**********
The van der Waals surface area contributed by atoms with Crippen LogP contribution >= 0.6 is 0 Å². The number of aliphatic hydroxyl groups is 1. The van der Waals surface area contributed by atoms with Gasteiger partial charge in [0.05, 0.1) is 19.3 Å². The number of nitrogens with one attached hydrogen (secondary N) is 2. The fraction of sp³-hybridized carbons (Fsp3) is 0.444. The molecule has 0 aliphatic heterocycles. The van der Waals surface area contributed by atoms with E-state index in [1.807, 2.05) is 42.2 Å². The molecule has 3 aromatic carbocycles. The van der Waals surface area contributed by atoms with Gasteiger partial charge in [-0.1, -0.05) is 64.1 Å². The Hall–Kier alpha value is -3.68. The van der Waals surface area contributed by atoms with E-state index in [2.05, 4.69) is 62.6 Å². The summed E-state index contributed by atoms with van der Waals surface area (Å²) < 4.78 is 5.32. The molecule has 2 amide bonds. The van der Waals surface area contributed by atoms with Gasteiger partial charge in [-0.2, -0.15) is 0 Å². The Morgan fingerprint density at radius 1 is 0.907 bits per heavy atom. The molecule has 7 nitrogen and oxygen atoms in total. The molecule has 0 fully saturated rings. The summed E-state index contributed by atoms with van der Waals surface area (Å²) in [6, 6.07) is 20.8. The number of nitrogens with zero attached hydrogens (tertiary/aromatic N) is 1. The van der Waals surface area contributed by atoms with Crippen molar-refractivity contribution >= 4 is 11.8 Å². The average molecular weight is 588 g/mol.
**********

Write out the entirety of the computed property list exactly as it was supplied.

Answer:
The van der Waals surface area contributed by atoms with Crippen LogP contribution >= 0.6 is 0 Å². The number of aliphatic hydroxyl groups is 1. The van der Waals surface area contributed by atoms with Gasteiger partial charge in [0.05, 0.1) is 19.3 Å². The number of nitrogens with one attached hydrogen (secondary N) is 2. The fraction of sp³-hybridized carbons (Fsp3) is 0.444. The molecule has 0 aliphatic heterocycles. The van der Waals surface area contributed by atoms with E-state index in [1.807, 2.05) is 42.2 Å². The molecule has 3 aromatic carbocycles. The van der Waals surface area contributed by atoms with Gasteiger partial charge in [-0.1, -0.05) is 64.1 Å². The Hall–Kier alpha value is -3.68. The van der Waals surface area contributed by atoms with E-state index in [2.05, 4.69) is 62.6 Å². The summed E-state index contributed by atoms with van der Waals surface area (Å²) < 4.78 is 5.32. The molecule has 2 amide bonds. The van der Waals surface area contributed by atoms with Gasteiger partial charge in [-0.2, -0.15) is 0 Å². The Morgan fingerprint density at radius 1 is 0.907 bits per heavy atom. The molecule has 7 nitrogen and oxygen atoms in total. The molecule has 0 fully saturated rings. The summed E-state index contributed by atoms with van der Waals surface area (Å²) in [6, 6.07) is 20.8. The number of nitrogens with zero attached hydrogens (tertiary/aromatic N) is 1. The van der Waals surface area contributed by atoms with Crippen molar-refractivity contribution >= 4 is 11.8 Å². The average molecular weight is 588 g/mol.